Consuegra Reyes had a passion for math and science, not nursing, so she didn't get a job in that field, even though she finished the CNA program. Instead, she enrolled at Pasco-Hernando Community College in January 2009. She felt confident that her Cuban schools, primitive as they were in terms of amenities, had prepared her well. She knew the material, and she didn't want to wait until she spoke fluent English to start her schooling

She took most of her classes at the North Campus in Brooksville, driving a 1998 Chevy Malibu handed down by her grandfather. The car didn't have air conditioning, and the ceiling liner sagged over her head, but as she pressed the gas pedal with her new black Converse sneakers, she felt free.

One of her first classes was with Bridey Collins, a sociology professor on the West Campus in New Port Richey.

"(Consuegra Reyes) was really was surprised and confused when people were mean for no reason other than that they were white or spoke English or were male," Collins said. "They just had this advantage they had to grind into her soul."

Collins taught her student a mental trick: Treat detractors like mosquitoes. Bear the itch and keep moving. Eventually, when Collins would ask how Consuegra Reyes was doing, she would reply, "Well, some mosquitoes, but good."

Consuegra Reyes got a job tutoring math at the Teaching-Learning Center on the PHCC Brooksville campus. She earned a paycheck and improved her English at the same time, but the benefits went beyond that.

"They trusted me that I could help with something," she said.

Consuegra Reyes earned a reputation as one of the smartest, friendliest tutors, with a special gift for helping students understand the subject, said Becky Grothendieck, the center's coordinator. Students showed their appreciation by bringing food and other gifts.

"She wants to see others succeed, and she's willing to go above and beyond to assist the students who are seeking help," Grothendieck said.

It would have been easy to focus on schoolwork and the job, but Consuegra Reyes wasn't content to do just that.

She joined the Campus Crusade for Christ. As president of PHCC's Phi Theta Kappa international honor society, she helped organize food and clothing drives and other volunteer projects. Picking up trash along the grassy shoulder of Ponce de Leon Boulevard near the North Campus brought back memories of picking potatoes and yucca as required community service in Cuba.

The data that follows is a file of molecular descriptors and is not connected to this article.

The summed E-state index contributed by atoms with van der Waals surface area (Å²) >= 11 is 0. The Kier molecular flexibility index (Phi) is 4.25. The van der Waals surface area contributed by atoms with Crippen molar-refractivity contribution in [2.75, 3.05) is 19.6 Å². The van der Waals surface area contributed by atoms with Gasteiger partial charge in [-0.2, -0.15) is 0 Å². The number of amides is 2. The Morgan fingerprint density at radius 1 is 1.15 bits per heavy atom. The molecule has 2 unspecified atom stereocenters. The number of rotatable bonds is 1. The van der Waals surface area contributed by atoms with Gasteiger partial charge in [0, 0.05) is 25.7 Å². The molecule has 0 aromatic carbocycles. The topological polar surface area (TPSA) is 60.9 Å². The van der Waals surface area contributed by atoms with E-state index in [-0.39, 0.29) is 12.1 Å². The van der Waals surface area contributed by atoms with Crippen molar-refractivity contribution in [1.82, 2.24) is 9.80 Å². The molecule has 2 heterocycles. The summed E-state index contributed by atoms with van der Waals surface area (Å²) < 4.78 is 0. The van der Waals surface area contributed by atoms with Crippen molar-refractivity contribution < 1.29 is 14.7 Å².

She decided she wanted to become a mechanical engineer, shedding any fear that the goal might be too ambitious.

"That desire has blossomed from the angry little knot of resentment to this full-blown flower of 'Oh my gosh, I'm doing this, I'm on my way,' " Collins said.

Her parents work as custodians for the Hernando school district. The job market is tough enough, but they haven't learned English as quickly as their daughter, so finding other work has been an even greater challenge.

"She gives me strength so I can keep going every day," Greity said in Spanish. "I'm also glad some people gave her opportunities."

A stepping stone

On Tuesday, Consuegra Reyes, now 21 years old, will walk across the stage in the gymnasium of the PHCC West Campus to receive her associate of arts degree. Boasting an overall 4.0 grade-point average, she is headed to the University of South Florida.

"I know it's an accomplishment, but it's just a beginning to something bigger," she said. "PHCC is opening a door for what I really want. It's a door I opened myself, so I feel good."

Consuegra Reyes has twice visited Cuba since arriving in the United States. She was glad to see her friends, but felt a tinge of guilt.

"I feel so sorry that they don't have what I have now," she said.

Not the hot water, cell phone or the laptop computer, she said.


Reach Tony Marrero at (352) 848-1431 or Find him on Facebook by searching for Hernando Education Beat — Tampa Bay Times.

Lessons at PHCC help open freedom's doors for native of Cuba 12/10/11 [Last modified: Saturday, December 10, 2011 1:07pm]